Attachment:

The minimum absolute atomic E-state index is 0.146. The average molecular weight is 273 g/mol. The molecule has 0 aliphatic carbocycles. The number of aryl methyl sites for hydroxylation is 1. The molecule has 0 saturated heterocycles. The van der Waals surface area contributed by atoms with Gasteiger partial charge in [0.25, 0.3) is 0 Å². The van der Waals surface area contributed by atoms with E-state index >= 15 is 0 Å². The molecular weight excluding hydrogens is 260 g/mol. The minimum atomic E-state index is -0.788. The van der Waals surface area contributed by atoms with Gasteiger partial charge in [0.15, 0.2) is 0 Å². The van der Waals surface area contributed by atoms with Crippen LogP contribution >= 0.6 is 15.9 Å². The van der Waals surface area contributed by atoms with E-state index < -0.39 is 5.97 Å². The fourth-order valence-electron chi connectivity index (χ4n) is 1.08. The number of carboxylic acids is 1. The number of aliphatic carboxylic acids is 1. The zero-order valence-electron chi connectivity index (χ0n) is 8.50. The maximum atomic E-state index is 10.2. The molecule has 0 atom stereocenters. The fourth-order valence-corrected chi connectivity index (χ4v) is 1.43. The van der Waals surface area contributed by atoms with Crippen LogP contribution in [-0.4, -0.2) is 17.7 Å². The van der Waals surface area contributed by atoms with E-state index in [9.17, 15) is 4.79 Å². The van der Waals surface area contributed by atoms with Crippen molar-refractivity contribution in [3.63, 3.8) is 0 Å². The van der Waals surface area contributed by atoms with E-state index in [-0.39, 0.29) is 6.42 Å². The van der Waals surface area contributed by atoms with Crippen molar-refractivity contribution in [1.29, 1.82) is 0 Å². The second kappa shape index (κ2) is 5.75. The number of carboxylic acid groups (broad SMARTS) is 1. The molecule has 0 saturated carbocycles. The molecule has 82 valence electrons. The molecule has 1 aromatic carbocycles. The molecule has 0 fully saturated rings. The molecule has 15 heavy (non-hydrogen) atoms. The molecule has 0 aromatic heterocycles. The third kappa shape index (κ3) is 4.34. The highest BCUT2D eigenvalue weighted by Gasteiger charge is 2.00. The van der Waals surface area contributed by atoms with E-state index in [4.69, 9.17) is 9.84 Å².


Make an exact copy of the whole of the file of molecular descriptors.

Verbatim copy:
The minimum absolute atomic E-state index is 0.146. The average molecular weight is 273 g/mol. The molecule has 0 aliphatic carbocycles. The number of aryl methyl sites for hydroxylation is 1. The molecule has 0 saturated heterocycles. The van der Waals surface area contributed by atoms with Gasteiger partial charge in [0.25, 0.3) is 0 Å². The van der Waals surface area contributed by atoms with E-state index >= 15 is 0 Å². The molecular weight excluding hydrogens is 260 g/mol. The minimum atomic E-state index is -0.788. The van der Waals surface area contributed by atoms with Gasteiger partial charge in [0.15, 0.2) is 0 Å². The van der Waals surface area contributed by atoms with Crippen LogP contribution >= 0.6 is 15.9 Å². The van der Waals surface area contributed by atoms with E-state index < -0.39 is 5.97 Å². The fourth-order valence-electron chi connectivity index (χ4n) is 1.08. The number of carboxylic acids is 1. The number of aliphatic carboxylic acids is 1. The zero-order valence-electron chi connectivity index (χ0n) is 8.50. The maximum atomic E-state index is 10.2. The molecule has 0 atom stereocenters. The fourth-order valence-corrected chi connectivity index (χ4v) is 1.43. The van der Waals surface area contributed by atoms with Crippen LogP contribution in [-0.4, -0.2) is 17.7 Å². The van der Waals surface area contributed by atoms with E-state index in [9.17, 15) is 4.79 Å². The van der Waals surface area contributed by atoms with Crippen molar-refractivity contribution in [3.63, 3.8) is 0 Å². The van der Waals surface area contributed by atoms with E-state index in [-0.39, 0.29) is 6.42 Å². The van der Waals surface area contributed by atoms with Crippen molar-refractivity contribution in [1.29, 1.82) is 0 Å². The second kappa shape index (κ2) is 5.75. The number of carboxylic acid groups (broad SMARTS) is 1. The molecule has 0 saturated carbocycles. The molecule has 82 valence electrons. The molecule has 1 aromatic carbocycles. The molecule has 0 fully saturated rings. The molecule has 15 heavy (non-hydrogen) atoms. The molecule has 0 aromatic heterocycles. The third kappa shape index (κ3) is 4.34. The highest BCUT2D eigenvalue weighted by Gasteiger charge is 2.00. The van der Waals surface area contributed by atoms with E-state index in [4.69, 9.17) is 9.84 Å².